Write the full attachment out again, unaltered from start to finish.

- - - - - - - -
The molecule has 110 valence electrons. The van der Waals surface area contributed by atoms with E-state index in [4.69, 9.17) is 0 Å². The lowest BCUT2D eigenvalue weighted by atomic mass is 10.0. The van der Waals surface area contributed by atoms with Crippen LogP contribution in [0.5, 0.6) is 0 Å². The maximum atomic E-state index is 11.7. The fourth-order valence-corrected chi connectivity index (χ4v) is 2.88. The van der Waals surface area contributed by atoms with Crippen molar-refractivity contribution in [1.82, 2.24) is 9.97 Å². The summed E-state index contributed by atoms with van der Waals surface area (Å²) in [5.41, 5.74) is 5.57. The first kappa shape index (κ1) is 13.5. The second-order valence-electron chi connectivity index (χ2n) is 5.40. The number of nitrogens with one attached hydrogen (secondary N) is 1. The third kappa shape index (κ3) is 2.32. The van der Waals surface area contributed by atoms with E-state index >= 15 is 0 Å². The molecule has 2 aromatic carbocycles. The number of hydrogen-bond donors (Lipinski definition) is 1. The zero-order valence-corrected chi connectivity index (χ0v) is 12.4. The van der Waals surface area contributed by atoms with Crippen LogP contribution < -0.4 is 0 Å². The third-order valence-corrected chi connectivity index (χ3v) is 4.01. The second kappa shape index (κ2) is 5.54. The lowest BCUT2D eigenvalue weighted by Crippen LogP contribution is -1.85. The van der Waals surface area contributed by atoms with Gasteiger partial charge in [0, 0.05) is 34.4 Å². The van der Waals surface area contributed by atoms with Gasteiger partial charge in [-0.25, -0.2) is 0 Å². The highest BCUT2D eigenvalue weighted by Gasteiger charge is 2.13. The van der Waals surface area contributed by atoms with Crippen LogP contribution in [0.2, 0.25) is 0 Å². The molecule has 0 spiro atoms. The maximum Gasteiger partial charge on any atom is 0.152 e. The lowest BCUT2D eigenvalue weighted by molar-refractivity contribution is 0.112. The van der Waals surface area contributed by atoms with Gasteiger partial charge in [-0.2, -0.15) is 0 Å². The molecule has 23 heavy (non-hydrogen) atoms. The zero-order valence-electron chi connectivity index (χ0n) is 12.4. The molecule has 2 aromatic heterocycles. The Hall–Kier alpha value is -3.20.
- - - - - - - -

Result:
The molecule has 110 valence electrons. The van der Waals surface area contributed by atoms with E-state index in [4.69, 9.17) is 0 Å². The lowest BCUT2D eigenvalue weighted by atomic mass is 10.0. The van der Waals surface area contributed by atoms with Crippen LogP contribution in [0.5, 0.6) is 0 Å². The maximum atomic E-state index is 11.7. The fourth-order valence-corrected chi connectivity index (χ4v) is 2.88. The van der Waals surface area contributed by atoms with Crippen molar-refractivity contribution in [1.82, 2.24) is 9.97 Å². The summed E-state index contributed by atoms with van der Waals surface area (Å²) in [5.41, 5.74) is 5.57. The first kappa shape index (κ1) is 13.5. The second-order valence-electron chi connectivity index (χ2n) is 5.40. The number of nitrogens with one attached hydrogen (secondary N) is 1. The third kappa shape index (κ3) is 2.32. The van der Waals surface area contributed by atoms with E-state index >= 15 is 0 Å². The molecule has 2 aromatic carbocycles. The number of hydrogen-bond donors (Lipinski definition) is 1. The zero-order valence-corrected chi connectivity index (χ0v) is 12.4. The van der Waals surface area contributed by atoms with Crippen LogP contribution < -0.4 is 0 Å². The third-order valence-corrected chi connectivity index (χ3v) is 4.01. The second kappa shape index (κ2) is 5.54. The lowest BCUT2D eigenvalue weighted by Crippen LogP contribution is -1.85. The van der Waals surface area contributed by atoms with Gasteiger partial charge in [0, 0.05) is 34.4 Å². The van der Waals surface area contributed by atoms with Gasteiger partial charge in [-0.25, -0.2) is 0 Å². The highest BCUT2D eigenvalue weighted by Gasteiger charge is 2.13. The van der Waals surface area contributed by atoms with Crippen LogP contribution in [0.2, 0.25) is 0 Å². The molecule has 0 spiro atoms. The maximum Gasteiger partial charge on any atom is 0.152 e. The lowest BCUT2D eigenvalue weighted by molar-refractivity contribution is 0.112. The van der Waals surface area contributed by atoms with Gasteiger partial charge in [-0.2, -0.15) is 0 Å². The molecule has 23 heavy (non-hydrogen) atoms. The zero-order valence-electron chi connectivity index (χ0n) is 12.4. The molecule has 2 aromatic heterocycles. The Hall–Kier alpha value is -3.20.